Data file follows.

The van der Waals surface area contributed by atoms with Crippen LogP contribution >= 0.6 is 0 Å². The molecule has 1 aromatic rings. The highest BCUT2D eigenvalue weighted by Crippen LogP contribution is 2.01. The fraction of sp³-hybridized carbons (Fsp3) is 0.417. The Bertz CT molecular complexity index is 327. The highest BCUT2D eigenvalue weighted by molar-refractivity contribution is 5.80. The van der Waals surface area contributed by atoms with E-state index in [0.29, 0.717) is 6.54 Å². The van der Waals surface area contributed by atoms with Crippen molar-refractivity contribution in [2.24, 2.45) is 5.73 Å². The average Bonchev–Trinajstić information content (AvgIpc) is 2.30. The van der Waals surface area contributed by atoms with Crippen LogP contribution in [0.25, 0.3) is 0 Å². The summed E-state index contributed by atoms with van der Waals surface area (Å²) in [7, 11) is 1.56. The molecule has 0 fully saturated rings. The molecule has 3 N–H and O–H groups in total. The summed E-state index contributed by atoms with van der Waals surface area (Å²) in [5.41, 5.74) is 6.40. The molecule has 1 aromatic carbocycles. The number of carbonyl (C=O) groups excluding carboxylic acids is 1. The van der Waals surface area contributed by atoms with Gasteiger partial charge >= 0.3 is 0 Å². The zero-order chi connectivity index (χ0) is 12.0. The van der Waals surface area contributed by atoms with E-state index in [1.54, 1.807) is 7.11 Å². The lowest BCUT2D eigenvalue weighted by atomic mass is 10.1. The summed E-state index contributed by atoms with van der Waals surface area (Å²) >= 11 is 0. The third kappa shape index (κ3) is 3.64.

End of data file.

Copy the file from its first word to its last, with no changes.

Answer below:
The van der Waals surface area contributed by atoms with Crippen LogP contribution >= 0.6 is 0 Å². The molecule has 1 aromatic rings. The highest BCUT2D eigenvalue weighted by Crippen LogP contribution is 2.01. The fraction of sp³-hybridized carbons (Fsp3) is 0.417. The Bertz CT molecular complexity index is 327. The highest BCUT2D eigenvalue weighted by molar-refractivity contribution is 5.80. The van der Waals surface area contributed by atoms with E-state index in [0.29, 0.717) is 6.54 Å². The van der Waals surface area contributed by atoms with Crippen molar-refractivity contribution in [2.24, 2.45) is 5.73 Å². The average Bonchev–Trinajstić information content (AvgIpc) is 2.30. The van der Waals surface area contributed by atoms with Crippen LogP contribution in [0.25, 0.3) is 0 Å². The summed E-state index contributed by atoms with van der Waals surface area (Å²) in [7, 11) is 1.56. The molecule has 0 fully saturated rings. The molecule has 3 N–H and O–H groups in total. The summed E-state index contributed by atoms with van der Waals surface area (Å²) in [5.41, 5.74) is 6.40. The molecule has 1 aromatic carbocycles. The number of carbonyl (C=O) groups excluding carboxylic acids is 1. The van der Waals surface area contributed by atoms with Gasteiger partial charge >= 0.3 is 0 Å². The zero-order chi connectivity index (χ0) is 12.0. The van der Waals surface area contributed by atoms with E-state index in [1.54, 1.807) is 7.11 Å². The lowest BCUT2D eigenvalue weighted by atomic mass is 10.1. The summed E-state index contributed by atoms with van der Waals surface area (Å²) >= 11 is 0. The third kappa shape index (κ3) is 3.64.